After the 30 days all three groups were asked to come back and take the same number of free-throws they had at the beginning of the study.  The first group of students who didn’t practice at all showed no improvement. No surprise, right? The second group that practiced every day, showed a 24% improvement. The third group who visualized successfully making the free-throws, showed a 23% improvement.  So just 1% different from the group who actually went through the physical motions of it. 

Our brains are amazing!  Now some might say that visualizing and practicing what we want different, would be pretending since we’re trying to be different then we currently are.  After all, there is a gap in our current belief system versus how we’d like to see ourselves.  Here’s where I think they are different though and I’ll let you decide if you agree. 

When we are pretending, we are changing how we act while avoiding the emotion we are feeling inside.  So we might be irritated by the socks on the floor, but we push that aside and still try to be kind and polite and avoid the thoughts that are creating the irritation. And we’re acting this way in an effort to not rock the boat, not do something that would give them negative thoughts about you and so we try and manipulate their emotions about it. And often times, when we are pretending, we aren’t necessarily wanting to change our thoughts around what’s causing our emotions because we believe we are justified.  And maybe we are, but even if we are, are those emotions useful to you?  Are they helping you get the results you want in your life?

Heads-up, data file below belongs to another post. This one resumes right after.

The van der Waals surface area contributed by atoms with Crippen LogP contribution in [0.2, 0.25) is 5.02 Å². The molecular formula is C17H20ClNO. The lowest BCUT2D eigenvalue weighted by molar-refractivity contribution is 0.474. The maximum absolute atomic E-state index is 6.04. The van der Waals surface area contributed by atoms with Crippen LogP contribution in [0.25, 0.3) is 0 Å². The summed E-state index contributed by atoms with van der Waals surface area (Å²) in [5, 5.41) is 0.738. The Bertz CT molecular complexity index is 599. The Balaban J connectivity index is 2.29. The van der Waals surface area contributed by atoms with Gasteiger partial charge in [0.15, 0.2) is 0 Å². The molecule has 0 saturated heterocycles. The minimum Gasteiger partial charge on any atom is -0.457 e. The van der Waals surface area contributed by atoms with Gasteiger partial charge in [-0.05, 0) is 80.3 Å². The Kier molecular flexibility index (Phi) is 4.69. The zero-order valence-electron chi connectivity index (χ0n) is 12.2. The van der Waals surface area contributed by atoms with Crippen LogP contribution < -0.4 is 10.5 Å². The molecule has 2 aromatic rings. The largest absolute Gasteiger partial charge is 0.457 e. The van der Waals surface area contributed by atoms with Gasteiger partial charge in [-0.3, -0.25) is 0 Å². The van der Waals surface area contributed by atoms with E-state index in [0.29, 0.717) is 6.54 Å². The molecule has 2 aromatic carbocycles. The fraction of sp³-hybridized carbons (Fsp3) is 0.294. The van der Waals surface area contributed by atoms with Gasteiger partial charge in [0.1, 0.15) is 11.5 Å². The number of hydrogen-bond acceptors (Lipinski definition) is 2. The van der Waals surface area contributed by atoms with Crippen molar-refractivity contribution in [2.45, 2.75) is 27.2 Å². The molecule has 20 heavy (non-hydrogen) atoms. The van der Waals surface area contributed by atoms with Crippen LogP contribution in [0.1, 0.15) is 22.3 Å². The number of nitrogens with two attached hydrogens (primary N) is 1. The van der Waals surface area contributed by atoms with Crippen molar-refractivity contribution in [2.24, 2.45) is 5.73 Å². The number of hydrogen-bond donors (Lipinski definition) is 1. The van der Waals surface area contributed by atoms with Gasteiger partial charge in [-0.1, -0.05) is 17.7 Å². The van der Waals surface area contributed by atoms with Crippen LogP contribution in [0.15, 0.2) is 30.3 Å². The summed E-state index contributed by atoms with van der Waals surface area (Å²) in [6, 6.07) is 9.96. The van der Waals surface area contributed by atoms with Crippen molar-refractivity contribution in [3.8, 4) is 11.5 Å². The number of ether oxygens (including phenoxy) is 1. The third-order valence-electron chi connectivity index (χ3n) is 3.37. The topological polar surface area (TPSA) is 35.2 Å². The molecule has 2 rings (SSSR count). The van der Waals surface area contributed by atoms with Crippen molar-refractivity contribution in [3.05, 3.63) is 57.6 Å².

Are you feeling fulfilled and like you have deeper connections with this person?  A connection that’s beyond surface level?  Maybe they are useful for you.  That’s only something you would know.  However, usually when we pretend, we aren’t being true to ourselves which eventually leads to resentment and we decide we’re tired of pretending and we turn into a ticking time bomb that could explode at any moment.  So our kindness only lasts so long, our dancing around the subject gets old and… boom!  At this point, trying to see and understand people is really hard because you spent however long collecting proof of why they should be different than they are.

If you are practicing something, you’re allowing your feelings how they are right now and then practicing who we’d rather see ourselves acting as in the future.  We are acknowledging our messy side.  We are seeing that we are feeling this way and we try to understand why we are feeling this way and then we’re also acknowledging that there are parts that we’d like to improve on. 

There’s practicing compassion and pretending compassion

There’s practicing self-confidence and pretending self-confidence.

Practicing kindness and pretending kindness.

Practicing courage and pretending courage.

Practice allowing we are both messy and amazing right now and then there’s pretending we are amazing so we can avoid the pain of our messy.

Practicing is saying, I believe I can truly get there and pretending is you saying, I’d like to, but this is not who I really am.  Pretending is being something we believe we aren’t and practicing is becoming someone we’d rather be.  Practicing is intentionally choosing a better future out of love for ourselves.  Pretending is hoping we can get around it so we don’t have to answer it.  I hope I’m making sense.